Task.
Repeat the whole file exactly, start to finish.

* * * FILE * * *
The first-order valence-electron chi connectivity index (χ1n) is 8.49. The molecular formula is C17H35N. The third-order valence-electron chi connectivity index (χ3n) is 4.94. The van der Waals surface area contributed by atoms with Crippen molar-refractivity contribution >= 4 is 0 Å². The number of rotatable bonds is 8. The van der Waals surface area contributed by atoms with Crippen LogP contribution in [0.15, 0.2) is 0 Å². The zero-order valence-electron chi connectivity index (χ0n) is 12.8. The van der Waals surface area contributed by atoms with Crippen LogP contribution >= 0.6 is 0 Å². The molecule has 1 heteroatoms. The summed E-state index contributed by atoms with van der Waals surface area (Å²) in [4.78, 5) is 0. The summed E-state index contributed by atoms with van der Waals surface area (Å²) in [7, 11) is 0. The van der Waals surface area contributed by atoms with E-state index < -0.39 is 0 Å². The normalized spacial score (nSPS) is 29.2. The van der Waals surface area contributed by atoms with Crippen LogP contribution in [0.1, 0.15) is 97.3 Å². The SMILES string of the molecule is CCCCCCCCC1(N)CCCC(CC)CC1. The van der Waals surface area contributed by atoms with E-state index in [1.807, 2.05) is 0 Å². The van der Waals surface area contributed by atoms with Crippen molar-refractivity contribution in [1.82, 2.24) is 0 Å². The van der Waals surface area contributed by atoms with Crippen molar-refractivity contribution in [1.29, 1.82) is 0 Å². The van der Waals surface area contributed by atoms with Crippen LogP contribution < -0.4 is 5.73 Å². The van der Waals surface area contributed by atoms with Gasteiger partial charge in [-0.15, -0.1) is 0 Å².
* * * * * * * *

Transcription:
The first-order valence-electron chi connectivity index (χ1n) is 8.49. The molecular formula is C17H35N. The third-order valence-electron chi connectivity index (χ3n) is 4.94. The van der Waals surface area contributed by atoms with Crippen molar-refractivity contribution >= 4 is 0 Å². The number of rotatable bonds is 8. The van der Waals surface area contributed by atoms with Crippen LogP contribution in [0.15, 0.2) is 0 Å². The zero-order valence-electron chi connectivity index (χ0n) is 12.8. The van der Waals surface area contributed by atoms with Crippen LogP contribution >= 0.6 is 0 Å². The molecule has 1 heteroatoms. The summed E-state index contributed by atoms with van der Waals surface area (Å²) in [4.78, 5) is 0. The summed E-state index contributed by atoms with van der Waals surface area (Å²) in [7, 11) is 0. The van der Waals surface area contributed by atoms with E-state index < -0.39 is 0 Å². The normalized spacial score (nSPS) is 29.2. The van der Waals surface area contributed by atoms with Crippen LogP contribution in [0.1, 0.15) is 97.3 Å². The SMILES string of the molecule is CCCCCCCCC1(N)CCCC(CC)CC1. The van der Waals surface area contributed by atoms with E-state index in [1.807, 2.05) is 0 Å². The van der Waals surface area contributed by atoms with Crippen molar-refractivity contribution in [1.82, 2.24) is 0 Å². The van der Waals surface area contributed by atoms with Crippen molar-refractivity contribution in [1.29, 1.82) is 0 Å². The van der Waals surface area contributed by atoms with Crippen LogP contribution < -0.4 is 5.73 Å². The van der Waals surface area contributed by atoms with Gasteiger partial charge in [-0.15, -0.1) is 0 Å².